Most cheese historians (these are specialists, not Monterey Jacks-of-all-Trades) trace the birth of the burrata to the southern region of Puglia, in the sub-region of Murgia, within the territory of Apulia, near the city of Andria, on Bianchini Farm, in the second shed from the chicken huts.
While we have admirable geographic specificity, the date is a little more hazy. Suffice it to say that at some point in the first half of the twentieth century, a farmer used some fresh cheese thinking to use up scraps left over from the farm’s mozzarella production process.
He hit on the idea of combining the scraps with cream and popping them in a cheesy pocket (a lot nicer than this sounds), and the burrata came into gorgeously gloopy existence.
How is burrata made?
Just like mozzarella, it takes buffalo milk to make burrata cheese. The buffalo cow gives forth the goods, and the dairy farmer gets to work, adding rennet and cultures. The warm, fresh cow’s milk then goes through a bit of a transformation, curdling, separating, and generally starting to look very unappetizing indeed.
The next step is to remove the whey, leaving the curds, which are warmed with hot water and stretched (to make what’s known in Italian as stracciatella) and eventually to form pouches. Fresh cream and little mozzarella curds go into these before the cheesemaker seals the pouches off. That’s it. It sounds simple, but there’s a whole lot of artistry that goes into every perfect pocket.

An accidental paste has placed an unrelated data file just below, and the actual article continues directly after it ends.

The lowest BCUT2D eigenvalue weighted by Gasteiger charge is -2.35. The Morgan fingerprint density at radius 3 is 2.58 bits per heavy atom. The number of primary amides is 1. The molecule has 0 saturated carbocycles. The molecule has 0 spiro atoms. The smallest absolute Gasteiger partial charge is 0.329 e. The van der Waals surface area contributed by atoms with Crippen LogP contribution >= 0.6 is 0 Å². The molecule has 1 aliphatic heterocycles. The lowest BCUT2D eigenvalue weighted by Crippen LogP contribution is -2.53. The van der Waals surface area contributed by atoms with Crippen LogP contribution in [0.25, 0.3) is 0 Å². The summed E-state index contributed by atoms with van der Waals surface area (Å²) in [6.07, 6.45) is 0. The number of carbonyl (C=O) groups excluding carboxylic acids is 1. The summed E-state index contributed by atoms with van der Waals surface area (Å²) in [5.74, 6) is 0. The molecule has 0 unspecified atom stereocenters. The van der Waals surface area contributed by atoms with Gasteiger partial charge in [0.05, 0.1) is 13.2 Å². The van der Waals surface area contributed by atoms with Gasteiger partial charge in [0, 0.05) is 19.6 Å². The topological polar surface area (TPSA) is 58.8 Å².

What to do with burrata?
OK, so we’ve mentioned the crusty bread. That’s enough for us.
But if you want to branch out, here are a few burrata recipe ideas. Combine a burrata with fresh tomatoes and fresh basil, and you have a totalmente fresh burrata salad that is fabulous as an appetizer or a starter. It makes an interesting change from the much more common Caprese salad.
Burrata is great with other cheeses too. Try it mixed with goat cheese and tagliatelle for a wonderful pasta treat. Top with a little pesto and have alongside a fresh glass of Frascati. That’s about as dolce as la vita gets.
For carnivores, there’s a meaty match with good prosciutto, the sharpness of the latter contrasting beautifully with the creamy center of the burrata.
So, there are some great ways to eat burrata, and you’re unlikely to have any left. Don’t be tempted to stick it in the freezer if you do. It won’t be happy there. Instead, wrap and store in the refrigerator. The shelf life’s ten days maximum, but try to finish it within two days to enjoy it at its best. And always let it come up to room temperature before you chow down.
Done with the greatest of cheese
If you like cheese that makes you feel like a member of the Italian glitterati, you need to get some burrata onto your plate, presto. It works so well in a great range of recipes it’s a wonder we haven’t all been eating it for years. So, say ciao to other cheese and buongiorno to burrata.
It’s been a long time in getting the recognition it deserves, but it’s now made its creamy canter to the front rank and is deservedly taking its place among the world’s finest luxury cheeses. Whey to go, burrata!